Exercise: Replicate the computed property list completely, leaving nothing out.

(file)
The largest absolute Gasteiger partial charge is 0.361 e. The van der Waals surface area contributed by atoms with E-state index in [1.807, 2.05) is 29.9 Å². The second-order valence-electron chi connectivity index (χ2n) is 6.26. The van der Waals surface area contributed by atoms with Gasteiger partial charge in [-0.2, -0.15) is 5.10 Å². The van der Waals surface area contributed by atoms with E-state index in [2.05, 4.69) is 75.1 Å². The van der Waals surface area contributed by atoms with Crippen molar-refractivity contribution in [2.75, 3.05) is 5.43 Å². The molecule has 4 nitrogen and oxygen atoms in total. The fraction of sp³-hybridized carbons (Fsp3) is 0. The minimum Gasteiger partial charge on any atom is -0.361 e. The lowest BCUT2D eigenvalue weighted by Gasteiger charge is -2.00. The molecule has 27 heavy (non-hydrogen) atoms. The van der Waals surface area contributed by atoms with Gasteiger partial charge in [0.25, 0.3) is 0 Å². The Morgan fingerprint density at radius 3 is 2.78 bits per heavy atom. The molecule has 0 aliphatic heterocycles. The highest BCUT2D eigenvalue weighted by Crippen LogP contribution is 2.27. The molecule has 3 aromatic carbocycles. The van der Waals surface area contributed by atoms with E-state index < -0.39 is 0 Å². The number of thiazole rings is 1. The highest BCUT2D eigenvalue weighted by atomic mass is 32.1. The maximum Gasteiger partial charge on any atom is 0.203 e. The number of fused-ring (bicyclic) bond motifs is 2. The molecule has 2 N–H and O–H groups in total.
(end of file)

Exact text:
The largest absolute Gasteiger partial charge is 0.361 e. The van der Waals surface area contributed by atoms with E-state index in [1.807, 2.05) is 29.9 Å². The second-order valence-electron chi connectivity index (χ2n) is 6.26. The van der Waals surface area contributed by atoms with Gasteiger partial charge in [-0.2, -0.15) is 5.10 Å². The van der Waals surface area contributed by atoms with E-state index in [2.05, 4.69) is 75.1 Å². The van der Waals surface area contributed by atoms with Crippen molar-refractivity contribution in [2.75, 3.05) is 5.43 Å². The molecule has 4 nitrogen and oxygen atoms in total. The fraction of sp³-hybridized carbons (Fsp3) is 0. The minimum Gasteiger partial charge on any atom is -0.361 e. The lowest BCUT2D eigenvalue weighted by Gasteiger charge is -2.00. The molecule has 27 heavy (non-hydrogen) atoms. The van der Waals surface area contributed by atoms with Gasteiger partial charge in [0.25, 0.3) is 0 Å². The Morgan fingerprint density at radius 3 is 2.78 bits per heavy atom. The molecule has 0 aliphatic heterocycles. The highest BCUT2D eigenvalue weighted by Crippen LogP contribution is 2.27. The molecule has 3 aromatic carbocycles. The van der Waals surface area contributed by atoms with E-state index < -0.39 is 0 Å². The number of thiazole rings is 1. The highest BCUT2D eigenvalue weighted by atomic mass is 32.1. The maximum Gasteiger partial charge on any atom is 0.203 e. The number of fused-ring (bicyclic) bond motifs is 2. The molecule has 2 N–H and O–H groups in total.